Archives For Iraq

Christmas Interruptions

December 25, 2016 — 8 Comments

qaraqoshA bomb has driven worshipers from their churches and homes on Christmas. Ironically, this did not transpire in lands where war currently rages. Instead, it was a British bomb intended to end German lives.

Perhaps you’ve already seen the story?

The weapon was huge, nearly two tons in weight, and it’s explosion would have been no less lethal today than when it was originally dropped.

The bomb, known as a blockbuster, was the largest of its kind dropped by the RAF during aerial attacks on Germany in the second world war. It weighs 1.8 tonnes and, if exploded, could damage all buildings within a one-mile radius.

As I have worshipped and reflected during this Christmas season, the story of this bomb has continued to intrude on my thoughts.

On that first Christmas night a group of shepherds heard music that has now echoed for millennia.

Suddenly a great company of the heavenly host appeared with the angel, praising God and saying, “Glory to God in the highest heaven, and on earth peace to those on whom his favor rests.”

God’s call to peace on earth and his desire for good will among his children—gifts already given to the world in the birth of Jesus—cannot be negated by the weapons of man.

As C.S. Lewis wrote, “Once in our world, a stable had something in it that was bigger than our whole world” (The Last Battle).

Still, in this moment, when this long forgotten and deeply buried blockbuster bomb can disrupt the traditional Christmas schedule, we see a vivid contrast between the good God desires for us and the ill we too often bear for one another?

A Warzone Witness to the Celebration of Christ’s Nativity

The entire world is aware of the genocide of Christians and Yazidis being conducted in the Middle East by Jihadists. This Christmas, however, marked a moment of encouragement.

Two years after being driven from their city by the Islamic State, Christians were able to return to the recently liberated city of Qaraqosh to worship God.

The church structure had been desecrated, but the presence of God among his gathered people, has reconsecrated it.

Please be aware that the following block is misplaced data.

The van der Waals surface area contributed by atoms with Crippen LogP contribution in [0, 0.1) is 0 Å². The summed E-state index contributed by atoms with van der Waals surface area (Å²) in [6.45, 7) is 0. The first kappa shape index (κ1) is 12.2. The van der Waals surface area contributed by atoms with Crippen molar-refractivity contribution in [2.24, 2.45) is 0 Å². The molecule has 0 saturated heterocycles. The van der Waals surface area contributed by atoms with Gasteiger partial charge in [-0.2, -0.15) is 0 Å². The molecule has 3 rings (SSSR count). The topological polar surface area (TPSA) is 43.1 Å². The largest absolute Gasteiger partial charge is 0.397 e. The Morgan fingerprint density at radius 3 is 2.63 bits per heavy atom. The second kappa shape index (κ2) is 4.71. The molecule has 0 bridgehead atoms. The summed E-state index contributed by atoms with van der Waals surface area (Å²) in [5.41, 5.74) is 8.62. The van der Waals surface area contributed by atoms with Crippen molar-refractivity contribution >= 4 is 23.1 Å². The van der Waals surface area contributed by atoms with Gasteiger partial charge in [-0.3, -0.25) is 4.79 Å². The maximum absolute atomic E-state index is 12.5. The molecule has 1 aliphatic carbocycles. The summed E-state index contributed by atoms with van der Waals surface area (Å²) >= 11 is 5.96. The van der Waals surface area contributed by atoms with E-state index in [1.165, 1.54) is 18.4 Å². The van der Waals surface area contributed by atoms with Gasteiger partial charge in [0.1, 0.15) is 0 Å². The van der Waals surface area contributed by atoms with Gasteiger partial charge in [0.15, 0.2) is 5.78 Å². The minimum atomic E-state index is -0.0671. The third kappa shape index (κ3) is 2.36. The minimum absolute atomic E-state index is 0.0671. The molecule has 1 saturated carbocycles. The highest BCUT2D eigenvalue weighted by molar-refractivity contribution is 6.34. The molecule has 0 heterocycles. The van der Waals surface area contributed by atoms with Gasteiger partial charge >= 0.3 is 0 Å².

Christianity in northern Iraq dates back to the first century AD. The number of Christians fell sharply during the violence which followed the 2003 overthrow of Saddam Hussein, and the Islamic State takeover of Mosul two years ago purged the city of Christians for the first time in two millennia. (Reuters)

Despite the hatred some people hold for others, and the violence they inflict, it is encouraging to recognize that no power in this world can defeat the miracle that transpired on that first Christmas Day.

A Symbol of Death & Life

October 6, 2014 — 6 Comments

nن – Arabic letter nun (n)

You may never have seen this symbol or, if you did, its foreign context may not have impressed it on your mind.

This Arabic letter is now being used to mark people for persecution and death. Yet, at the very same moment, this same symbol is also being transformed into an emblem that stands for courage and life.

The Islamic State has martyred or enslaved many Christians. Survivors have had all of their property stolen from them and been marked for death if they do not reject Christ and embrace the Muslim religion.

They have gone throughout the neighborhoods of their new conquests and placed this mark, the nun, on homes to mark them for evacuation or death. The “N” stands for “Nazarene,” referring to Jesus’ home town.

With the passage of time, we will likely see once again the truth proclaimed by Tertullian, that the blood of the martyrs is the seed of the church. In the meantime, everyone of good will (Christian, Jew, Muslim, Agnostic alike) should rally to the support of the suffering.

We do not yet know the magnitude of the atrocities committed by ISIS/ISIL. Like Nazi concentration camps, the complete story will not be revealed until the sites of the horror are liberated from their vile control. And, like the Mogen David (Star of David) which marked its bearers as Jews, the nun marks its bearers as Christians and targets of militant Islam.

C.S. Lewis recognized the horror of Nazism early on. In 1933 he wrote about the cruelty, and stupidity of Hitler’s attack on Judaism.

Did you see that [Hitler] said “The Jews have made no contribution to human culture and in crushing them I am doing the will of the Lord.” Now as the whole idea of the “Will of the Lord” is precisely what the world owes to the Jews, the blaspheming tyrant has just fixed his absurdity for all to see in a single sentence, and shown that he is as contemptible for his stupidity as he is detestable for his cruelty.

One can only imagine what Lewis would write about the leaders of Islamofascism today.

There are a number of organizations that support Christians currently experiencing violent persecution. None, however, approaches this work from the same perspective of Voice of the Martyrs. I wholeheartedly commend their labors to you.

They are currently offering shirts emblazoned with the letter nun. They are even more important as a witnessing tool, than as a fundraiser. Please read more about them here and share the link with your friends. Also, please take a few minutes to explore their website once you are there.

To boldly state “I am N” is to identify with the oppressed. It is to show the world you understand that each disciple of Jesus must be prepared to take up his or her own cross. Dying for one’s faith in Jesus is not a myth; it is a daily reality.

The ن symbol, intended as a mark of derision, humiliation and rejection, has assumed a new meaning. It has become a mark of hope, courage, and deliverance.

What the persecutors in Iraq and Syria intended to be a label of death has been transformed by the Holy Spirit and the faithfulness of Christians into a symbol of life.